The seriousness of the problem prompted DOE to designate two “National Interest Electric Transmission Corridors” in April 2007 for both the Mid-Atlantic region and Southwest region of the country, which is also in need of a critical upgrade.  These National Corridors are geographic, interstate areas where necessary, additional transmission infrastructure could be built to solve the regions’ congestion woes.

In practice, National Corridors serve three key purposes.  One:  They identify areas of the country where transmission problems are so urgent, and the affected areas are so vital to the country, that it is in the national interest for utilities and transmission providers to remedy the situation.  Two:  They serve as proposed, broad geographic locations where additional transmission facilities can be constructed, and encourage the identified regions to work together to solve the problem.  And three:  National Corridors clear the way for the Federal Energy Regulatory Commission to permit the construction of a new transmission facility inside the corridor should construction be blocked by a State government.7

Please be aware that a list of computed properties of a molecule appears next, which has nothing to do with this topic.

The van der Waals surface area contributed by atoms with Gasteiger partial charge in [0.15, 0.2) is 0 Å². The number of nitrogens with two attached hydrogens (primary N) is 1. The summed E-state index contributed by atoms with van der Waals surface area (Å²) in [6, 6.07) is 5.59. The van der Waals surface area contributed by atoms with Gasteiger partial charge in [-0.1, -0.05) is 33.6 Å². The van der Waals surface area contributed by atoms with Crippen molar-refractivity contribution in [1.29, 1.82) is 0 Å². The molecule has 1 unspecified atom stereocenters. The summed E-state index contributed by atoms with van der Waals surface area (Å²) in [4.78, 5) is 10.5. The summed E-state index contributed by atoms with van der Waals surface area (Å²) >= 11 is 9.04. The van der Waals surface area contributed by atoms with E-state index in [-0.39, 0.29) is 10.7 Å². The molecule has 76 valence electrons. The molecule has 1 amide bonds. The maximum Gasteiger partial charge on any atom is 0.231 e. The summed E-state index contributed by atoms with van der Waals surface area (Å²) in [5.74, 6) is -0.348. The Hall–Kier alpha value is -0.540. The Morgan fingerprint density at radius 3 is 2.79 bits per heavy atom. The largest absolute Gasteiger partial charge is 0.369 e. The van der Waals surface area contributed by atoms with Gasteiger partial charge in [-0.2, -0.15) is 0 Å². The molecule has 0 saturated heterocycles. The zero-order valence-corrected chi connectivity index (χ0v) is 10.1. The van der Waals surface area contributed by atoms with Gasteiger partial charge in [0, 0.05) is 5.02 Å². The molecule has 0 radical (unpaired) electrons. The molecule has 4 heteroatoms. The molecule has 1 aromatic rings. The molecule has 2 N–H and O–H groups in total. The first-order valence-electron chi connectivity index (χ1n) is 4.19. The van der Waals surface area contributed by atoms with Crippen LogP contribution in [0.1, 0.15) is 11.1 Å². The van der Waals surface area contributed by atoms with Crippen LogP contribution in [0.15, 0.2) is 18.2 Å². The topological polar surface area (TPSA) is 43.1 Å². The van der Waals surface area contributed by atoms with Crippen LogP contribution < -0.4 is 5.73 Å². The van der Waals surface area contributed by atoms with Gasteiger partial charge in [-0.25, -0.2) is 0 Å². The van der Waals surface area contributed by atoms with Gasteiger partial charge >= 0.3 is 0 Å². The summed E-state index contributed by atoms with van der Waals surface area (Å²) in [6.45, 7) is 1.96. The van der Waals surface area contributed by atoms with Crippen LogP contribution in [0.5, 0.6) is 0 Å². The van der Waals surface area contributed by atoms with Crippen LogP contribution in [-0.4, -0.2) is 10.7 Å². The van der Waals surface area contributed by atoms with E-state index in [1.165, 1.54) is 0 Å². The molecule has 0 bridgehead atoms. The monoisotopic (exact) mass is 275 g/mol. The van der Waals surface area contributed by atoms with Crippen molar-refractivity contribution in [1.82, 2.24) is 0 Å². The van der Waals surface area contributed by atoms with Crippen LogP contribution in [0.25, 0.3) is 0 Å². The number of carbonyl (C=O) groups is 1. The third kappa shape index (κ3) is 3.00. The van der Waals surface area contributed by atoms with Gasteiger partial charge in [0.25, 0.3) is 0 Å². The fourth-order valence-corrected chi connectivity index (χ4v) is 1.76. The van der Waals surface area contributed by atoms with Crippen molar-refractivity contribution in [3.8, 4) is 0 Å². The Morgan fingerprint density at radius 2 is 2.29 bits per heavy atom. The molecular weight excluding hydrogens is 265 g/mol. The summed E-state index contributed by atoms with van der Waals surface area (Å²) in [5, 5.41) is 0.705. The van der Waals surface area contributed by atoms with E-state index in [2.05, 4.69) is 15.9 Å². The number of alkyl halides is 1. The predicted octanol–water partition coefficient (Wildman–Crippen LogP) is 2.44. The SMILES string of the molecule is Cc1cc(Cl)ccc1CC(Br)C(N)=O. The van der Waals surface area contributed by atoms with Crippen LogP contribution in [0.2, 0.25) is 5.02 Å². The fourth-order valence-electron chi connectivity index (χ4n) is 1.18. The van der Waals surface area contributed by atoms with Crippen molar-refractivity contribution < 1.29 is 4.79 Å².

As DOE Secretary Samuel Bodman states, these corridors “will help facilitate the infrastructure growth necessary to meet the demands of our growing economy.”8  Considering the looming crisis in some regions, they could also help prevent a future disaster.

Rahall Bill Would Obstruct Energy Corridor Designations

The Rahall bill rescinds these proposed electric transmission corridors and seeks to prevent the designation of all future national energy corridors, including those designed to improve delivery of gas and oil, by banning any area within one mile of land that has been designated by federal or state government for “protection of scenic, natural, cultural, or historic resources”9 from consideration in a proposed corridor.  According to Rahall’s Natural Resources Committee office, this is meant to protect “special places” that “should not have pipelines running through or wires strung over.”10

In practice, it would be difficult to thread a needle without touching any of these banned areas, let alone an electricity transmission or gas line.  This sweeping ban would include every unit of the National Park Service, which comprise more than 83 million acres,11 as well as all 25 million acres in the Bureau of Land Management’s National Landscape Conservation System,12 and all land within one mile of these lands.  Add to this myriad other federal and state designated “scenic, natural, cultural, or historic” areas and it becomes virtually impossible to designate an energy corridor anywhere.